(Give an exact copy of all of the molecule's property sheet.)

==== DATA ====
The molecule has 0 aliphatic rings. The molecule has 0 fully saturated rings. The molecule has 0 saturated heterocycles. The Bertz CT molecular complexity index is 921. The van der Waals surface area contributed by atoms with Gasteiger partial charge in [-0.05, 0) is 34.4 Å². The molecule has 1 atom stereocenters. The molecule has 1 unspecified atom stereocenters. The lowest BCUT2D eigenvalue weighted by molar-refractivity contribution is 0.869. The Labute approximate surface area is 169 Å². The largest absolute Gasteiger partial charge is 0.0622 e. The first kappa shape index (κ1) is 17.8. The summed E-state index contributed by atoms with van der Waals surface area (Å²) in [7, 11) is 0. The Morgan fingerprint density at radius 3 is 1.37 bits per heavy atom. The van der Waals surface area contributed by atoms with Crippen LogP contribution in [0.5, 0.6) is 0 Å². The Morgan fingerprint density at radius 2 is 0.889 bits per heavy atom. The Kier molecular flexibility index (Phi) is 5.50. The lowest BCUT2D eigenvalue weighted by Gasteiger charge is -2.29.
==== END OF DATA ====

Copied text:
The molecule has 0 aliphatic rings. The molecule has 0 fully saturated rings. The molecule has 0 saturated heterocycles. The Bertz CT molecular complexity index is 921. The van der Waals surface area contributed by atoms with Gasteiger partial charge in [-0.05, 0) is 34.4 Å². The molecule has 1 atom stereocenters. The molecule has 1 unspecified atom stereocenters. The lowest BCUT2D eigenvalue weighted by molar-refractivity contribution is 0.869. The Labute approximate surface area is 169 Å². The largest absolute Gasteiger partial charge is 0.0622 e. The first kappa shape index (κ1) is 17.8. The summed E-state index contributed by atoms with van der Waals surface area (Å²) in [7, 11) is 0. The Morgan fingerprint density at radius 3 is 1.37 bits per heavy atom. The van der Waals surface area contributed by atoms with Crippen LogP contribution in [0.5, 0.6) is 0 Å². The Morgan fingerprint density at radius 2 is 0.889 bits per heavy atom. The Kier molecular flexibility index (Phi) is 5.50. The lowest BCUT2D eigenvalue weighted by Gasteiger charge is -2.29.